Have we kept it?

The Founders designed a republic with extremely limited powers. Under the original framework, a Second Amendment, and the rest of the bill of rights, was deemed unnecessary, because government had not the power to regulate the areas covered in the bill of rights. Indeed, Hamilton wrote that a bill of rights would be dangerous because it would inform the government that they may regulate using a power not granted so long as they did not deprive the right stated.

Today, do politicians even ask whether a certain bill is an exercise of power granted under the Constitution in Article I, Section VIII? Or do they just ask whether the majority wants it, and, if the majority wants it, the majority gets it!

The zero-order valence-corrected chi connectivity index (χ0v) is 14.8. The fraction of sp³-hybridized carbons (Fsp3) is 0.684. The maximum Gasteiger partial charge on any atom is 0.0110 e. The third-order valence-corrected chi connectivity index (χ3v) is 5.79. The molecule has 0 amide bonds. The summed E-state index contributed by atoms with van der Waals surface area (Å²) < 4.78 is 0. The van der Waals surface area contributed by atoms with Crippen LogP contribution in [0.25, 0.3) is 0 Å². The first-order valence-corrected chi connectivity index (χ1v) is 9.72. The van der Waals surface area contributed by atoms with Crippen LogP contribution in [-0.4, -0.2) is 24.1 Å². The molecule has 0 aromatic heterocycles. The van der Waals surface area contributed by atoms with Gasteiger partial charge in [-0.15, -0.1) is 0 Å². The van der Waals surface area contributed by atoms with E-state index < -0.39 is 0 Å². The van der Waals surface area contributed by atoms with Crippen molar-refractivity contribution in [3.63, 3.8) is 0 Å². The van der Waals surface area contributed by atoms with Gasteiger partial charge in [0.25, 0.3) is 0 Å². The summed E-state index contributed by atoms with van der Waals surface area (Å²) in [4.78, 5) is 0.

I heard a short news blurb today that one out of every six Americans now depends on some form of public assistance. Where is that power to transfer wealth in the Constitution, again?
 

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No.

We lost it around the end of the Civil War.
This guy came to the same conclusion I did, but way before I ever did. Fairly cool.
 

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I've found that this observation from Dr. Alexander Tytler to be eerily accurate:
While I agree with the prescribed path, the origins of that quote are (at best) dubious.

http://www.lorencollins.net/tytler.html

Molon Labe, the country was not designed to be a democracy. Can we honestly say it still is not?

Benjamin Franklin responded to a woman who asked what form of government had been arranged, "A republic, if you can keep it."